Trans-Dolomite Venture, 1966
Representatives from several Groups in the District took part in the 1966 expedition to the Dolomites organised on a County basis. Ham's contingent was H. Savill, M. Hymas, R. Hymas, B. Bright and G. Dale.
Our party left Victoria at 1505 on 8th August, crossing the Channel from Folkestone to Calais. A lengthy train journey then followed, including a four-hour delay due to a derailment near Basle.
Two base camps were established, one at Dobbiaco and one at Canazei, and the object of the expedition was for small, independent, self-supporting units to make their way on foot from one base to the other. The party from Ham started from the camp at Dobbiaco, which they reached at 2000 on 9th August. The site was situated among pine trees, and was complete with showers, hot and cold water and toilets.
After a fairly relaxing day in camp on 10th August, the party began their journey south towards Canezi on the following day. Each party was responsible for planning its own route, and were required to handed in their proposals before leaving base camp, so that the expedition staff knew where each party could be found at any particular time.
The journey proved to be a very real test of initiative, resourcefulness and determination in conditions far more severe than anything experienced in this country. Each day brought a fresh challenge of new slopes to climb, new paths to follow and always the heat to endure. The reward was ample compensation for the effort - spectacular mountain scenery, pure mountain air and the sense of achievement when the day's objective was reached. Some nights were spent in Mountain Refuge Huts, where beds and hot meals are available for climbers, but at other times the only shelter was the lightweight tents which we carried.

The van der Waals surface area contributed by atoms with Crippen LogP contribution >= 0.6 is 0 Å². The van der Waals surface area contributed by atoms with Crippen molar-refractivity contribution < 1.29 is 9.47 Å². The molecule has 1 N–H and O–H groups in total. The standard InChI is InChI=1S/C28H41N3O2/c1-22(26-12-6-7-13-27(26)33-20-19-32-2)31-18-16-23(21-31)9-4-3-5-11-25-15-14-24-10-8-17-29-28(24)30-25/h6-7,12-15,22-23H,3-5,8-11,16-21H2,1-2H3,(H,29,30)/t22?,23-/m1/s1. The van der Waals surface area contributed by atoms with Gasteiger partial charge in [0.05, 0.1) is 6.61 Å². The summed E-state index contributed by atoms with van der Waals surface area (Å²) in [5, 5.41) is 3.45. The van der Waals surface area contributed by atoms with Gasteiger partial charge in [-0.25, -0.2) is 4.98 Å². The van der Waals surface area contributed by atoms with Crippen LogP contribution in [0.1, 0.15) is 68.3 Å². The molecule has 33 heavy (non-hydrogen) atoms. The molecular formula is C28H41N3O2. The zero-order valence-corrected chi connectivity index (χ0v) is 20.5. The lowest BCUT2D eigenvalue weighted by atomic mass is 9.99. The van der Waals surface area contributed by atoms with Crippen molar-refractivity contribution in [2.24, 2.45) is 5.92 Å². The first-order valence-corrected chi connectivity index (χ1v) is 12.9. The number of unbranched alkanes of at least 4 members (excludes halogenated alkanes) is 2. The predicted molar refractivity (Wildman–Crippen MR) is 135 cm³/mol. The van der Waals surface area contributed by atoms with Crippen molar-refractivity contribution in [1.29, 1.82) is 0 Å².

Final Base Camp at Canazei was a welcome sight to each of the parties as they completed their Trans-Dolomite journey. Our party arrived there on 16th August. After a brief period of rest, we made short trips of exploration in the vicinity. Some of the party managed to fit in a visit to Venice, staying there overnight.
Plans for the ascent of the Marmolada had to be abandoned due to adverse weather conditions. Memories of the last days of the expedition are of floods and landslides as the worst storms for a hundred years swept the region, blocking passes, carrying away bridges and disrupting road and rail communications.
Plans for the return journey to England had to be drastically revised, and due to the efforts of the expedition leaders and the co-operation of railway authorities in Austria, Switzerland and France, the expedition arrived back at Victoria on 21st August, only nine hours behind schedule.
An Expedition Award in the form of a silk pennant was presented to a limited number of Senior Scouts who were judged to have achieved the highest standard. Members of 2nd Ham (St Andrews) Senior Troop were among those who received this award.